These design philosophies will continue to be popular, with brands changing design philosophies every decade or so. But more important than chasing these trends (and more memorable to your audience) is telling a story, inspiring your customers, and building lasting relationships with them.
The key takeaway? Design style is fleeting. Finding customers who align with your mission and values is the foundation of powerful branding.
Up Next: Practical tips for getting your first 1,000 customers.

How to Get Your First 1,000 Customers: As a Coffee Shop

Starting a local coffee shop or truck? Here are some of our favorite strategies for new businesses trying to win their first 1,000 customers:
  • Get set up on Google. Local SEO is key for attracting customers. Make sure your Google My Business is fully set up. Without this, you won’t show up on Google Maps and might as well be located in Antarctica. Fill out as much detail as possible and post updates like you would any other social media platform. Hot tip: Show off your cafe with professional photos — don’t forget to take good shots of the interior and exterior, your menu, plus a selection of your best offerings.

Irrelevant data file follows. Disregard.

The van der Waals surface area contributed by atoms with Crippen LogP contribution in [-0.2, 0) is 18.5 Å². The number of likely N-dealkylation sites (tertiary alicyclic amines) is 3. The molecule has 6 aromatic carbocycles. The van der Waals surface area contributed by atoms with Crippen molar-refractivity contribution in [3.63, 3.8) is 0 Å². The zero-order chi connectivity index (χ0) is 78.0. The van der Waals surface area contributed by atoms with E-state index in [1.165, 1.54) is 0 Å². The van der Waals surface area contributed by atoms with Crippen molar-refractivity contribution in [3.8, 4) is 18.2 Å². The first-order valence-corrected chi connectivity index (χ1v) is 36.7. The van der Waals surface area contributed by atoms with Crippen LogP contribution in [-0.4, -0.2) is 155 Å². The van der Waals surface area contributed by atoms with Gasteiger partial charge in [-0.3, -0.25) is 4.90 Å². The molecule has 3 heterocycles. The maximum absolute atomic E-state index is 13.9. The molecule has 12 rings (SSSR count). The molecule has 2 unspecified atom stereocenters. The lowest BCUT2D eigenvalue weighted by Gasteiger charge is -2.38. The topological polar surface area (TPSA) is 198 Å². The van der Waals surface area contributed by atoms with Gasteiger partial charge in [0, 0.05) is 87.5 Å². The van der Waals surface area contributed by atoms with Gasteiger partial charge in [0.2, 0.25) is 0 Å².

• Spread the word in your community. A good cafe should be more than a place to drink coffee. It should be a real part of the community. Consider partnering with a local charity to help raise money and show locals that you’re more than just another business. You could demonstrate this by donating to said charity a percentage of profits per bag or coffee sold.
  • The classic “free coffee” sign. Put a sign out offering a free small coffee on certain days and times. Many will want to visit your shop once they realize you exist—they just need a good reason to stop and come inside for a visit. One visit is all it may take to turn a stranger into a long‑term customer.
  • Make it Instagrammable. Your drinks might be delicious, but how well do they photograph? How about your actual shop, the decor, tableware, and overall atmosphere. Create an eye‑catching space that people want to photograph and share — a quick search on Instagram will show you hundreds of examples.
  • Invite local influencers and press. Getting local influencers to post your place on social media is a great way to generate buzz. But sliding into their DMs might not yield that many responses. Instead, consider creating a Welcome Box with some swag and a gift card. Write a note and send a picture saying, “We’ve got a free swag box with your name on it.” That’ll give you a much higher response rate and a greater chance of them showing up!
Another surprisingly accessible way you can stand out is by offering your own unique coffee.
Start roasting your beans with the Bellwether Roaster. Bellwether lets you source and roast the highest quality, most sustainable coffee at the touch of a button. Plus, roasting in‑house can save you between 30‑50% on coffee costs!

How to Get Your First 1,000 Customers: As a Coffee Roaster